Another thing to consider is functionality. What does the camera do? There are all kinds of bells and whistles on cameras these days – many of which are totally useless. There are far too many to list here, but I would suggest looking for a few key features if you’re planning on using the camera for home movies. First of all, make sure it has firewire—this is also referred to as IEEE 1394. Firewire allows you to transfer your video footage straight from the camera to your computer hard drive (we’ll talk more about that later). Firewire ultimately saves you money and greatly simplifies things.
I also prefer cameras which allow you to manually adjust focus and exposure. The optical zoom range should be good; don’t be too impressed by cameras promising amazing zoom capabilities. Usually they’re talking about a digitally assisted zoom which doesn’t look nearly as nice as the optical zoom (the kind created by the actual glass in the lens).
Another thing I’d look for would be input and output jacks in addition to the firewire jack. On most cameras, you’ll have a choice between two modes: Camera and VTR. You know what the camera mode is; VTR mode basically turns your camera into a VCR. In VTR mode you can play back video or record it from another source. When we record things to our VCR’s (and yes, my VCR still flashes 12 o’clock over and over), we plug the recording source (like the cable wire from our wall or a cable from the TV) into the recording device (the VCR itself). We connect them with cables and plug those cables into “jacks” on the back or front of the VCR.
Since you’ll want to be able to use your camera in VTR mode from time to time, make sure the camera comes with jacks—they’re usually labeled “in/out” which means you can plug a cable into that jack and either record something from another device to your camera or record something from your camera to another device (like a VCR). This allows you to make VHS copies of your tapes.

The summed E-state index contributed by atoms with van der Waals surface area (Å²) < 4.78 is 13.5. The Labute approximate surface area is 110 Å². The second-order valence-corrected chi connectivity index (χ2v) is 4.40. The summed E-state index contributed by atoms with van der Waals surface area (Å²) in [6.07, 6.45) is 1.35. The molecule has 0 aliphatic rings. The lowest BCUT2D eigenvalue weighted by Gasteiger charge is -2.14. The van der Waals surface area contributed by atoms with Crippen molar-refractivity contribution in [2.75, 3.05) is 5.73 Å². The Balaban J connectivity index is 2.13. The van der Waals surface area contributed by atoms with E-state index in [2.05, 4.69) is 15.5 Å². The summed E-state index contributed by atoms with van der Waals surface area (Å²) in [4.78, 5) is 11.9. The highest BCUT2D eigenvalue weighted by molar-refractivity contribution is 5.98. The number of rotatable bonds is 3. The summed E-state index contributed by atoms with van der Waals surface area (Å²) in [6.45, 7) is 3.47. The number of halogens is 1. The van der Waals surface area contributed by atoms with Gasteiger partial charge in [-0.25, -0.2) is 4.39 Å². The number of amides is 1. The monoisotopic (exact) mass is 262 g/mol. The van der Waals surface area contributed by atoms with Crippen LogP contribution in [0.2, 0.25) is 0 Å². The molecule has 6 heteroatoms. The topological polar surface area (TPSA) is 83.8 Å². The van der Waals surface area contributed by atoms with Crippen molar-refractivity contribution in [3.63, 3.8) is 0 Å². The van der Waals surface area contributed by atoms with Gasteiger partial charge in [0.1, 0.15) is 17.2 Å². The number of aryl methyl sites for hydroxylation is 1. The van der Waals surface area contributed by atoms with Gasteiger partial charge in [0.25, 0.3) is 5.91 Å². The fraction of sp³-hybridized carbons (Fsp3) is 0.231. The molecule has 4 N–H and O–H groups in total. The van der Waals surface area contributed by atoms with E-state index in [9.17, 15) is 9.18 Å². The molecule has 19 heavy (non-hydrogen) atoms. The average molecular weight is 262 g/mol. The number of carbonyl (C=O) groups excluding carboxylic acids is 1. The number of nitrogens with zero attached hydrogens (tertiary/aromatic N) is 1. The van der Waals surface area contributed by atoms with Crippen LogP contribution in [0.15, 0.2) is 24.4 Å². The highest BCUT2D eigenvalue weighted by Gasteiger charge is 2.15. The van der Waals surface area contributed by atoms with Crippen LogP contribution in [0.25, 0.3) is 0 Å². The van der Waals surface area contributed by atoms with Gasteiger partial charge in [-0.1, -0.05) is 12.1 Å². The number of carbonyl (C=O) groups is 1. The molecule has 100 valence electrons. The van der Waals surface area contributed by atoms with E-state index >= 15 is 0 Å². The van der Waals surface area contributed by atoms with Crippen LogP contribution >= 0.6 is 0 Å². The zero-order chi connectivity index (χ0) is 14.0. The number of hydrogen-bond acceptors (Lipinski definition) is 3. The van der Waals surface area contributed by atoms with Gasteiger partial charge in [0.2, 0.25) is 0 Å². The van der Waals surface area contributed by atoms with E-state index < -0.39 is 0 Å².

There are only two accessories I would recommend for someone just getting started. The first is an extended life battery and the second is a tripod. If you have to choose between the two, go with the extended life battery. Unfortunately, the batteries which come with most camcorders just don’t cut it. They advertise an hour or two of recording time, but I think the manufacturers must calculate time in dog years. That hour or two seems an awful lot like a half hour or so -- especially when it’s hot outside. So spend the extra money and buy the extended life battery. If you have any money left, get the tripod (fluid head tripods are the best). This doesn’t mean you have to use the tripod all the time. In fact, handheld is often much better. But if you ever need a steady shot or you want to start the camera and walk away from it, a tripod is quite helpful. You can even use your tripod for handheld shots. Simply attach the camera securely to the tripod, fold the tripod to its smallest size, and carry the camera around by the tripod legs. It smoothes out handheld shots without going to the expense of a steadicam.